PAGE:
In the school holidays he took his family to Syrgenstein in Germany and he set to work there to make something of his sketches. Mr Fletcher in Melbourne was appealing for work of his yet he felt he was not succeeding—he could only hope that his newest sketches he could turn to profit. He moved about the countryside, at one stage considering a series of etchings of the scenery. But in October, after travelling in France and Germany, he was back in England with at least one 'drawing' at the Dudley Gallery in London.

In March 1875 he had to forget about painting for the moment. Funds were running low. He took a position in Algeria, working once more at railway engineering 'to earn a few pounds to balance the budget'. He was there for some years, managing to have spells in London to see his family and to do his painting.

J. C. RichmondDetribalized Natives, 1869
pencil on paper, 420 x 315 mm.
(Collection of the National Art Gallery, Wellington)

In 1878 he had what many New Zealanders would regard as the ultimate success. He had one study of Mount Egmont exhibited at the Royal Academy. In 1879 he was hoping to sell a few small but 'comparatively' successful pictures and ready, he wrote, to go `potboiling', which meant, in his terms, consulting the requirements of the ex-New Zealand millionaires then in England—T. Russell, J. Farmer and C. Nairn. The same year he was sketching in Devon and in Cornwall, but the weather was against him. At this time he was thinking that oils suited him better than watercolours, yet he did think that his skill in watercolours was increasing, and he proposed to send all he could 'muster' to Fletcher in Melbourne.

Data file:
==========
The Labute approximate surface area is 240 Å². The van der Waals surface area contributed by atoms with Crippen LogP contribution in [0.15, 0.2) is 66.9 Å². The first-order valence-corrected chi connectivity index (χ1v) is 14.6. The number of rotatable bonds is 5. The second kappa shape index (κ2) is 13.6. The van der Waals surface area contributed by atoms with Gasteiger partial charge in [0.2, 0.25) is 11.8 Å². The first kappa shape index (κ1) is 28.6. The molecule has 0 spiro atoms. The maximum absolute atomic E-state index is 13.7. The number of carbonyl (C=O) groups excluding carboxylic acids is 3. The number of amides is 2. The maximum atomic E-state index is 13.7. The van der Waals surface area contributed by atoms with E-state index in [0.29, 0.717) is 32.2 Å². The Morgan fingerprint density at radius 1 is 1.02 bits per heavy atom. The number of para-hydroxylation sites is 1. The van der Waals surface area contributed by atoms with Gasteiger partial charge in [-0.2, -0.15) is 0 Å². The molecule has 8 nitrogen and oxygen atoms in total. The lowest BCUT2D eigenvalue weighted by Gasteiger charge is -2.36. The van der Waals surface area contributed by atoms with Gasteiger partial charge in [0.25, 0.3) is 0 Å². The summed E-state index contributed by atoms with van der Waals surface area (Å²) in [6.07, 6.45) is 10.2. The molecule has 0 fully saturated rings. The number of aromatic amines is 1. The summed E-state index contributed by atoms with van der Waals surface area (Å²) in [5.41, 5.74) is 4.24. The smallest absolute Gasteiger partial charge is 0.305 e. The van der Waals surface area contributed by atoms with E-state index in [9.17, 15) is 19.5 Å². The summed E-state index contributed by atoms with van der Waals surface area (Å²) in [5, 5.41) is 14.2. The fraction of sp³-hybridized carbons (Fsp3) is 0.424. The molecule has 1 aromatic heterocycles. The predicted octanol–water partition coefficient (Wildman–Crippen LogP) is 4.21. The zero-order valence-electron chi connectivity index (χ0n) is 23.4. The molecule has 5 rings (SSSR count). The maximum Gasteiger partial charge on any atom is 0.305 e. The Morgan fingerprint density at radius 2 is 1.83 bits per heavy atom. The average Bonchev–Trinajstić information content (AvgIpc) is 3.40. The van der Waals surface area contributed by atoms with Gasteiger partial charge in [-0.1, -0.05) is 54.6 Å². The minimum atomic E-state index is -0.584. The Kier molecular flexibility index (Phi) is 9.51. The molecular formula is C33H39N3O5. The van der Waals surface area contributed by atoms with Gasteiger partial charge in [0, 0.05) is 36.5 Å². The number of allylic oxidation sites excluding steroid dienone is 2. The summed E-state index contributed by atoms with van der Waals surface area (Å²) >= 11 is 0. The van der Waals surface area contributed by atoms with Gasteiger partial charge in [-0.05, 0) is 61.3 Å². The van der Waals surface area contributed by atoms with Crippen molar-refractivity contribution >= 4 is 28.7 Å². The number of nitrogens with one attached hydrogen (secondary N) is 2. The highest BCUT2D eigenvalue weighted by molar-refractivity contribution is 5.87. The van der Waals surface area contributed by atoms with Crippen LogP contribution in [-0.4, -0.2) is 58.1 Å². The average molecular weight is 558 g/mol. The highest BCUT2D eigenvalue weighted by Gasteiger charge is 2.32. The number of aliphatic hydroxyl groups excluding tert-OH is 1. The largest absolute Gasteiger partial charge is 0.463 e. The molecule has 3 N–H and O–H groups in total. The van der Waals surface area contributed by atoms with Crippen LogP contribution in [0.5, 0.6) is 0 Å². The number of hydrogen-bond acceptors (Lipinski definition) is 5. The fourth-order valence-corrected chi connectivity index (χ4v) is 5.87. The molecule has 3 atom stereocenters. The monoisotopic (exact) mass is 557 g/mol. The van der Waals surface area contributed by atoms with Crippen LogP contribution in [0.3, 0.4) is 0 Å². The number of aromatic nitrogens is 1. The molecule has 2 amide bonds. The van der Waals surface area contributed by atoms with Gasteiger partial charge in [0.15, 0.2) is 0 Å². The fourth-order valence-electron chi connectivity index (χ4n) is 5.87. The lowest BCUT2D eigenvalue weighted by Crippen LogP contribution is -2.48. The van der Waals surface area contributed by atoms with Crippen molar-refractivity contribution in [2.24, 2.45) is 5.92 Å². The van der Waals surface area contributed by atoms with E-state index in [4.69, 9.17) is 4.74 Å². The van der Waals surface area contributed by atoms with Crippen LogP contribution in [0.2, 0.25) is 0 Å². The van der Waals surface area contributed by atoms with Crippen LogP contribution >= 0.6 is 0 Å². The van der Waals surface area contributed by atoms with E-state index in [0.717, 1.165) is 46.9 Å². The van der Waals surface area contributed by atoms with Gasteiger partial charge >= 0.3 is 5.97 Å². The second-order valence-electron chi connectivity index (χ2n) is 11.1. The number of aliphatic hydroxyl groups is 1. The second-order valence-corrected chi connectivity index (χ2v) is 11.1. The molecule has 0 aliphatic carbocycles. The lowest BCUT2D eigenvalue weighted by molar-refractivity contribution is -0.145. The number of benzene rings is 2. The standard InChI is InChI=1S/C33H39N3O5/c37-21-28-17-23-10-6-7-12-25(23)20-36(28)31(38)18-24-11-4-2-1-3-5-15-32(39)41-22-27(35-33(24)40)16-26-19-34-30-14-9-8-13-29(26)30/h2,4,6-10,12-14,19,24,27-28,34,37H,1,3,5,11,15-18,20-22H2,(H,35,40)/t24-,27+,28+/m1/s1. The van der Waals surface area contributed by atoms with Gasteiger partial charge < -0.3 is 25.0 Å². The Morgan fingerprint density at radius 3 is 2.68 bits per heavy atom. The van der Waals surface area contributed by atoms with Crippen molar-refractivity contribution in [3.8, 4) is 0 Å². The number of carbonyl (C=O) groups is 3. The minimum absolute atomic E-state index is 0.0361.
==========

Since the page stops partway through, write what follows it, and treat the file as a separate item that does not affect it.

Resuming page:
It was not until late in 1880 that the Richmonds left England to return to New Zealand via Melbourne. John Gully was in Melbourne to meet him and he joined the Richmond party. The ship called in at Milford Sound and Richmond and Gully spent a 'glorious' day sketching there together.

Once in Nelson again Richmond was soon listening to the urgings of friends to go back into politics. He tried twice for a seat in the General Assembly but he was unsuccessful—which is not surprising when you think how long he had been away from the scene. And it is not surprising either that he turned once more to his art. He bought a house, launched out on building himself a studio and at one stage went off sketching in Canterbury. Fletcher, his Melbourne art dealer, was in Christchurchfor the New Zealand International Exhibition held there in 1882 and he welcomed Richmond's modestly styled `potboilers': though he felt that they must go to Melbourne to get enthusiastic buyers. But he had one thing to say: 'I wish you would boldly put your price on the drawings you send, you would cause the hair of a London picture dealer to stand on end were you to send him a lot of valuable drawings and tell him to put his own value on them'.

However Richmond was not even now ready to confine himself to a life of art. When Harry Atkinson became Premier he occasionally called on Richmond for help and Richmond would go over to Wellington, now the capital of the country, and give his advice. And at other times he would go over to give what was no doubt most valuable evidence before railway extension committees.